The next wave in Web site design is persuasive design, designing for persuasion, emotion, and trust. While usability is still a fundamental requirement for effective Web site design, it is no longer enough to design sites that are simply easy to navigate and understand so users can complete transactions. As business mandates for Web site design have grown more strategic, complex, and demanding of accountability, good usability has become the price of competitive entry. So, while usability is important, it is no longer the key differentiator it once was.
Persuasion design embeds various forms of influence and “choice architectures” in products and services to maximize the likelihood of positive behavior change. The challenge for many product designers is that persuasion design can seem full of tricks that diminish the integrity of the designer. But this approach focuses on direct outcomes, not implicit goals as is so often the case with the UCD approach.
Electronic commerce promises to radically transform business. To remain competitive, businesses must address many issues before success can be realized. Key to the success of ecommerce will be the effectiveness of the web design interface interacting with consumers. Our user-centered case study, which received an STC Research Grant last July, evaluates consumer attitudes to the on-line shopping experience by observing this interaction. We measure the rhetorical power of design elements on an e-commerce site by using classical rhetoric as the theoretical framework for analyzing our results. This paper reports the preliminary findings of this research.
To enhance knowledge about computers and credibility, we define key terms relating to computer credibility, synthesize the literature in this domain, and propose three new conceptual frameworks for better understanding the elements of computer credibility. To promote further research, we then offer two perspectives on what computer users evaluate when assessing credibility. We conclude by presenting a set of credibility-related terms that can serve in future research and evaluation endeavors.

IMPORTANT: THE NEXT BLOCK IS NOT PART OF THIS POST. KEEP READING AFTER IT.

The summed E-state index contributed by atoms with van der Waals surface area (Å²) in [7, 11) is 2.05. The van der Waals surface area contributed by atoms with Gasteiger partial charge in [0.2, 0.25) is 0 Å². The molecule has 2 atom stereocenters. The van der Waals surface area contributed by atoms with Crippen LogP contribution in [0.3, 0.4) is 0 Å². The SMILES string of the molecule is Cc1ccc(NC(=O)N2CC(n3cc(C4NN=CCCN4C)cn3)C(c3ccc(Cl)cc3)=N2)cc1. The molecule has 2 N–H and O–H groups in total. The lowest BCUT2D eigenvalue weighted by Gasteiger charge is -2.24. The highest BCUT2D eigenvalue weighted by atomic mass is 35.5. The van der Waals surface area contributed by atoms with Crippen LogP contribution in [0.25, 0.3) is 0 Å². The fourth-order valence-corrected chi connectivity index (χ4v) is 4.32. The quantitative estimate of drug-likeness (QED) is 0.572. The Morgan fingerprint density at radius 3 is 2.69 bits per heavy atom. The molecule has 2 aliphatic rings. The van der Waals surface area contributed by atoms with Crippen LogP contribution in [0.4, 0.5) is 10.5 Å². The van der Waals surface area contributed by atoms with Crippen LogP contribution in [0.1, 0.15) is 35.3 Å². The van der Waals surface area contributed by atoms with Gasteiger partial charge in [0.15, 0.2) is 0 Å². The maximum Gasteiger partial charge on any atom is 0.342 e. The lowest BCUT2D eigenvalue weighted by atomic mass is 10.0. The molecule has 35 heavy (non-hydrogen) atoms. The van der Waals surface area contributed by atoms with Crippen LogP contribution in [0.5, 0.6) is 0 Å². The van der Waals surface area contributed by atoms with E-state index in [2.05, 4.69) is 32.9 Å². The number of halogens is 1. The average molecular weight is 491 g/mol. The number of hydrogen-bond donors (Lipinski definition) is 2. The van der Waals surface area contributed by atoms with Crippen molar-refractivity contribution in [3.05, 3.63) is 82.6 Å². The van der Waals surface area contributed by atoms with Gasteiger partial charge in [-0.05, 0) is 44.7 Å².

Whenever visitors land on your web site, they consciously or subconsciously deal with five issues until they're satisfied, or better yet, delighted. These five issues will either induce the visitor to take the action you want them to take, or a lack of satisfaction may push them to find a competitor. None of these five issues is easy to measure. None has objective factors that are easily influenced. But all are nonetheless key to converting visitors.
An easy way to define persuasive web design is to contrast it with usable design. Usability focuses on giving users the ability to complete a transaction if they so desire. A usable site makes it easy for users to complete transactions, from buying products to convincing users to read featured articles. Unfortunately, having a usable web site is not always enough to convince users to transact. Even if a user can complete a transaction on your site, doesn't mean that they will transact. To be successful, sites must go beyond Usability by focusing on Persuasive Design.
Many design organizations seek to impact strategic decision-making by learning how to speak the language of business. But until they master these new skills, they are likely to be the least qualified people to discuss business strategy at the corporate decision-making table. Yet no one else at the table besides the design team has a complete set of design skills.